Glioblastoma (GBM) is a devastating disease and the most common primary brain malignancy of adults with a median survival barely exceeding one year. Recent findings suggest that the antipsychotic drug pimozide triggers an autophagy-dependent, lysosomal type of cell death in GBM cells with possible implications for GBM therapy. One oncoprotein that is often overactivated in these tumors and associated with a particularly dismal prognosis is Signal Transducer and Activator of Transcription 3 (STAT3). Here, we used isogenic human and murine GBM knockout cell lines, advanced fluorescence microscopy, transcriptomic analysis and FACS-based assessment of cell viability to show that STAT3 has an underappreciated, context-dependent role in drug-induced cell death. Specifically, we demonstrate that depletion of STAT3 significantly enhances cell survival after treatment with Pimozide, suggesting that STAT3 confers a particular vulnerability to GBM. Furthermore, we show that active STAT3 has no major influence on the early steps of the autophagy pathway, but exacerbates drug-induced lysosomal membrane permeabilization (LMP) and release of cathepsins into the cytosol. Collectively, our findings support the concept of exploiting the pro-death functions of autophagy and LMP for GBM therapy and to further determine whether STAT3 can be employed as a treatment predictor for highly apoptosis-resistant, but autophagy-proficient cancers.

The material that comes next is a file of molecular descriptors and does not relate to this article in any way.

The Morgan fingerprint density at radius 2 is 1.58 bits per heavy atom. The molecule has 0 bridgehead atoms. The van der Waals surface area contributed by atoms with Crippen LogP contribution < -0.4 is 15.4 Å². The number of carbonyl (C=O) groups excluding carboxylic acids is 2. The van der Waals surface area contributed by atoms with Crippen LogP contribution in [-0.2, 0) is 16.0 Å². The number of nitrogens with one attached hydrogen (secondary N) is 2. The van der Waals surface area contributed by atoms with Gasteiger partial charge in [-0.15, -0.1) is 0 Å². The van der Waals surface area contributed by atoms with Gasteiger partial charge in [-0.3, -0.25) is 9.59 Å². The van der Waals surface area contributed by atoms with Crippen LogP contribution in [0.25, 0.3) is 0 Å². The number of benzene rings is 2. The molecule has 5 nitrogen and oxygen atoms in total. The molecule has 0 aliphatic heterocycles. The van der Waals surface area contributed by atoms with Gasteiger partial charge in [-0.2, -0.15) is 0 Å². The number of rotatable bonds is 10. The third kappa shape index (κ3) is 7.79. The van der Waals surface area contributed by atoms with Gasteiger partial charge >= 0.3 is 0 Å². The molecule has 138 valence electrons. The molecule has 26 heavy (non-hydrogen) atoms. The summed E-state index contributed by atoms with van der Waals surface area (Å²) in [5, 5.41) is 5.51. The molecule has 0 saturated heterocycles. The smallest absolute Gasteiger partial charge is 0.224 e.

Keywords:  STAT3; autophagy; autophagy-dependent cell death; glioblastoma; lysosomal-dependent cell death; lysosome; pimozide
  5. Cancers (Basel). 2022 Jan 09. pii: 312. [Epub ahead of print]14(2):